In this country the same condition applies, but the time during which a patent need not be worked is four years instead of two, after which the owner cannot proceed against Infringers and his patent is open to attack, although, with us, the actual commencement of production here, or the undertaking to do so within a specified time, will restabilize the position. So far as most other countries are concerned, however, the British owner of patents in such countries is called upon for the payment for what are termed certificates of working, which purport to certify that manufacture in that country has actually been done. I believe the idea is that parts should be sent over and assembled in a small workshop, upon the doing of which the certificate is issued ; but in practice, so far as I am aware, even this informal "working 7 is not done, but the certificates are given on the paying of a fee ; so whether the fee goes to the patent agent or the Government is not clear. Nor is it clear what actual value there is in such certificates.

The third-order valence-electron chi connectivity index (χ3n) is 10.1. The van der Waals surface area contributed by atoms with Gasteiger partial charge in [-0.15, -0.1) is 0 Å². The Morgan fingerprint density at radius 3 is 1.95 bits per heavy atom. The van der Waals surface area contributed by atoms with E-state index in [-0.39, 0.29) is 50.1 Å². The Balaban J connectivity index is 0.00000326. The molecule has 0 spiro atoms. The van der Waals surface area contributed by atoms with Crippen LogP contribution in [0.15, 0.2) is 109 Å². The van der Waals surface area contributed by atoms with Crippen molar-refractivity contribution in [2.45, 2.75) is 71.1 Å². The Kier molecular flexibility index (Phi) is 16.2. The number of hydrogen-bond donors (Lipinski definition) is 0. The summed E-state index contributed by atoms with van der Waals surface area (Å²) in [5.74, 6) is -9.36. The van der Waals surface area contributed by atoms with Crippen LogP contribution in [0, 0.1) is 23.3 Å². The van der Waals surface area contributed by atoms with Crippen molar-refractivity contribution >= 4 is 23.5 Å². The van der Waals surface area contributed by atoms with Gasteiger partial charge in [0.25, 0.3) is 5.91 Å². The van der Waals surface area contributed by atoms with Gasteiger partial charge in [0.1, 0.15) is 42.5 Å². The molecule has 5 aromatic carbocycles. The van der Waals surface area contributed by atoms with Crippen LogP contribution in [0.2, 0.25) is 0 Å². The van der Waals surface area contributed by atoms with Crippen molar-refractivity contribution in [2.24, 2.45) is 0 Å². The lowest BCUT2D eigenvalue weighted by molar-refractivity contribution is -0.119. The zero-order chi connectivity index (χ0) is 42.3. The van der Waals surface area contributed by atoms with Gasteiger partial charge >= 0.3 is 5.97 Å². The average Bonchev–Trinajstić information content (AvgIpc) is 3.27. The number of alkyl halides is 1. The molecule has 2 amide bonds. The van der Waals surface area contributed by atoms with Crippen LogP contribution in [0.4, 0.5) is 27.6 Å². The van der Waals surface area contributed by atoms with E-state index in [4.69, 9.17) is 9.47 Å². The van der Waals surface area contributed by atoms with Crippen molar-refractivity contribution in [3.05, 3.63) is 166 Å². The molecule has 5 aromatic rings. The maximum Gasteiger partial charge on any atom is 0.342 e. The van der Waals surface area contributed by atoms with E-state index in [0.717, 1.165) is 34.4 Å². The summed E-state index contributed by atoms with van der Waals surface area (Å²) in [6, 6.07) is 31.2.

As compared with this practically universal European practice, the United States stands by itself, in that no provisions whatever are there attached to the issue of a patent—not even the paying of further annual fees. In America the owner of a patent is in a happier position than in any other country, for, when once the patent has been granted and the initial fee paid—which is not excessive—he is protected for 17 years, without any further payments whatever. American inventors and patent owners who have foreign patents are beginning to feel themselves at a disadvantage, as they have not only to pay the many annual charges to maintain their patents over here, but also are up against the problem of "working," whereas European inventors with American patents are free from such conditions and requirements.